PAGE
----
1. Glad you’re back. Pillow covers do make great souvenirs. They can represent the place you’ve visited in such a meaningful (and useful) way!

  2. I love this idea. 🙂 And it has me wondering …

    My bed is a traditional Japanese futon … which I adore and wouldn’t trade for anything in the world. It’s the most comfortable bed I’ve ever had. But of course finding sheets for it can be a problem because American stores just don’t carry them. Futon sheets are like pillow cases. You put the shikibuton (mattress) inside and zip up the side. The sheet will stay in place no matter how you move around at night and when you fold it away in the morning. The sheet usually comes with a matching pillowcase for Japanese-sized pillows (which are smaller than American ones), and a kakebuton cover (which is the comforter-like quilt that goes on top). There is no flat or fitted sheet.

    Well, most of my futon sheets have bitten the dust since moving back to the states, so I’ve been seeking a place to buy new ones. Meanwhile, the sheets themselves are still good. It’s those long zippers down the sides that have busted. I’ve tried snaps and velcro, but they always come undone while in use. I was going to try ties next, but this has me wondering if buttons might be worth a try? Making ties seems tedious, but I guess so would making button holes. Since you’ve made a lot of pillow cases, any ideas? Like I said, the shikibuton sheet is basically a big pillowcase, but it must stay shut during use, or it would be like sleeping on a flat sheet that moves right along with you all night.

    1. I think I get the picture. I would think it would take many, many buttons to give you a secure cover. I have a duvet cover that has buttons about every 12″ and I find it doesn’t stay in place very well. You know, you can buy zippers on a roll that can be cut to length. Upholstery supply stores carry them and I’m sure you can find them online. I think that might be the best solution (which is what the original was, right?). The Japanese would most definitely know best on this!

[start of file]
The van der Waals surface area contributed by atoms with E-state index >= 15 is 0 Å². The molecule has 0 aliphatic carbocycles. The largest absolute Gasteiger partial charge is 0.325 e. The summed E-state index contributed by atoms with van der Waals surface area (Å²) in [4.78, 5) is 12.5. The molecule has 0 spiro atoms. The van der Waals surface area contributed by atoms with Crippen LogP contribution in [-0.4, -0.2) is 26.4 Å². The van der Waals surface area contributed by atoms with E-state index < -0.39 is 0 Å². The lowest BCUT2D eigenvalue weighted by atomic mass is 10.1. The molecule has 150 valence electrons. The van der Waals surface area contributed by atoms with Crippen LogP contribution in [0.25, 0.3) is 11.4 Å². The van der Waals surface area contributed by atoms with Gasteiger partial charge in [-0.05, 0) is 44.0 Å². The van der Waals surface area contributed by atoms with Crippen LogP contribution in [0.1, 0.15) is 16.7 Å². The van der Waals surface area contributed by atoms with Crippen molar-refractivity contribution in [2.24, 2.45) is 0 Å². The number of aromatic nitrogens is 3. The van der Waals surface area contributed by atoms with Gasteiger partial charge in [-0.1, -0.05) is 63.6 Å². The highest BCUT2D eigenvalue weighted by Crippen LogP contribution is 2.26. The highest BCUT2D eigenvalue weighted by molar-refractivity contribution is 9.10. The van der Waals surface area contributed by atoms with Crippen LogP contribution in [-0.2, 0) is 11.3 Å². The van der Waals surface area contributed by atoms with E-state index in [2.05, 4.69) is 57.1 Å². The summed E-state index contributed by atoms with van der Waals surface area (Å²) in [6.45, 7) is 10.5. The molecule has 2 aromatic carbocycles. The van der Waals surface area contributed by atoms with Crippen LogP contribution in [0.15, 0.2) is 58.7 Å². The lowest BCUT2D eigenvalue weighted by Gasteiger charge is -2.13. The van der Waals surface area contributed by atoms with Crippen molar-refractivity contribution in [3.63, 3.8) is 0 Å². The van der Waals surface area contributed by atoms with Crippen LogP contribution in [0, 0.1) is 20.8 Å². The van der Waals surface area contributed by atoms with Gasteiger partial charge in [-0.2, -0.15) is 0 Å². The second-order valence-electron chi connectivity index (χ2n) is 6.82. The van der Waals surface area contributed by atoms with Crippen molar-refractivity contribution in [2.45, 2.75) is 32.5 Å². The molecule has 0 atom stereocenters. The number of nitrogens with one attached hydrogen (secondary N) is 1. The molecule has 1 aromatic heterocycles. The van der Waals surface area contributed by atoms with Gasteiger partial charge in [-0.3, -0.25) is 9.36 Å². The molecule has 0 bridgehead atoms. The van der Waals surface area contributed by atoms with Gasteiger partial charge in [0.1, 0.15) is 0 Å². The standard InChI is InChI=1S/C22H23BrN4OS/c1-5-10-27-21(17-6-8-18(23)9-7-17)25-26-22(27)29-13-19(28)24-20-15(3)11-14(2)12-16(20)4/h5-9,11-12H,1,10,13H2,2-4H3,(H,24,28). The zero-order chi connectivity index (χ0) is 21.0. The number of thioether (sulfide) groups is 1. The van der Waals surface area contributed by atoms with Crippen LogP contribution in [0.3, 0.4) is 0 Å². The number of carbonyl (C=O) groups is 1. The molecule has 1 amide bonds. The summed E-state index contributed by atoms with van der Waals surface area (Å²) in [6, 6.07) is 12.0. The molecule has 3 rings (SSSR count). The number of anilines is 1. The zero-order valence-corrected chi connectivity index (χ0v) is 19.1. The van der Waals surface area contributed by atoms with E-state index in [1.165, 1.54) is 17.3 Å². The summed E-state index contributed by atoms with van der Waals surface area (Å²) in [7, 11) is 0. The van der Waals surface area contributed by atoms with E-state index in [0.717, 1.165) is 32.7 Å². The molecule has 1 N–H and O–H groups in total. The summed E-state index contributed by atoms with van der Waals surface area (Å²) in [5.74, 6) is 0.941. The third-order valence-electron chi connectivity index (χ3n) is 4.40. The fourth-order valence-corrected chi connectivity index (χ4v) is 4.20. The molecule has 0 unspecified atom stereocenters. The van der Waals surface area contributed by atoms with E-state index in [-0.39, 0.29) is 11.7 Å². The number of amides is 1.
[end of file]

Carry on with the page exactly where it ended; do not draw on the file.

1. Yeah, one button every 12″ doesn’t sound at all like it would work. I had no idea zippers could be bought on a roll, though! Hm, thanks! I’ll try shifting my search. I gave up on zippers because finding anything long enough was impossible. I even searched Japanese bedding shops in America for alternate ideas because zippers haven’t always been around, so what was traditionally used before zippers? I never found an answer, but I get the impression either it was ties or they just didn’t make sheets to be changed as frequently as we do these days. In other words, they stitched up the shikibuton, then stitched up another case to cover it, but sewed it shut. But I honestly have no idea what the alternative to zippers ever was.

        I did finally find a place that imports shikibuton sheets, but if I could salvage the ones with broken zippers that still have good material that would be better. Out of all the sets I have, only one pillowcase has actually been threadbare enough to tear after all these years.